Frequently Asked Questions About Insurance Claims
These steps should be taken by the homeowner (insured) when there is damage to their home:
- Contact your insurance company or agent and notify them of the damage.
- Take photos of the damage.
- Make required emergency repairs to prevent further damage (ex. tarp on a roof) after photos are taken.
- Take an inventory and photos of any personal property that was damaged.
- Cooperate with your insurance company in the investigation of the claim. You may be asked to provide a recorded statement under oath.
Florida’s Matching Law states that when a loss requires replacement of items and the replaced items do not match in quality, color or size, the insurer should make reasonable repairs or replace the items in adjoining areas. The insurer may take into consideration such things as the cost of repairing or replacing the items in the adjoining areas, the degree of uniformity that can be achieved without the cost, the remaining useful life of the undamaged portion, and other relevant factors.
The Florida Building Code Section 708.1.1 says:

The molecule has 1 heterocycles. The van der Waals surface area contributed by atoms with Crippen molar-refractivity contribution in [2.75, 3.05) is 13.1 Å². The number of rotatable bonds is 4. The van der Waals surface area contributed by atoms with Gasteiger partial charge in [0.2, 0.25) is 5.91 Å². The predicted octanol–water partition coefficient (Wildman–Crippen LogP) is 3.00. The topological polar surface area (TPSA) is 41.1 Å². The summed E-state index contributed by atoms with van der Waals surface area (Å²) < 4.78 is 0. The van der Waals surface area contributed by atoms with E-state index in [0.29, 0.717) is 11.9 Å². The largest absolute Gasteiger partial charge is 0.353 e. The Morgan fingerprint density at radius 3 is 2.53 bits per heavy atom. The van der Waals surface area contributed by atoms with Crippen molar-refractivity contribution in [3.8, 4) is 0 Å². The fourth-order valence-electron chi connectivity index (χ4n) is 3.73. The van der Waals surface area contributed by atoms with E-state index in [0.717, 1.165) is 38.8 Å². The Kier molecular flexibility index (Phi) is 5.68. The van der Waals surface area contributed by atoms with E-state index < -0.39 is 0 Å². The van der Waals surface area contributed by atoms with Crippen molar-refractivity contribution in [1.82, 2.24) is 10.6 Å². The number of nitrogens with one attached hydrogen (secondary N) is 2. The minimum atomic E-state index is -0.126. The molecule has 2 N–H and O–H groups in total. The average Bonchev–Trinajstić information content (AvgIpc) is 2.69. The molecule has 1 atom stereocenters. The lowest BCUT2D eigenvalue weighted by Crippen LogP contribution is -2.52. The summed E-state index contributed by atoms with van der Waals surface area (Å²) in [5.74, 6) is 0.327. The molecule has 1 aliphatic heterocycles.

Not more than 25 percent of the total roof area or roof section of any existing building or structure shall be repaired, replaced or recovered in any 12-month period unless the entire roofing system or roof section conforms to requirements of this code. If your insurance company inspects your roof and advises that the damage is less than 25% and requires only a patch always obtain a second opinion from a licensed roofing contractor or a licensed public adjuster. You certainly don’t need a patched roof that becomes a persistent leaking nightmare.
Yes there is. Florida Statute 627.428 protects policyholders from being wrongfully denied and/or underpaid for insurance claims. It states that your insurance company must pay your attorney’s fees and costs if a court finds that your insurance company wrongfully denied or underpaid your property damage insurance claim. This statute protects homeowners from predatory insurance companies and holds them accountable for properly adjusting and paying claims. Basically it levels the playing field between policyholders and their insurance companies.
This statute is one-way in nature, meaning that the insurance company cannot recover attorney’s fees and costs if it prevails against the policyholder. The purpose of Florida Statute 627.428 is to discourage insurance companies from wrongfully denying and underpaying valid insurance claims.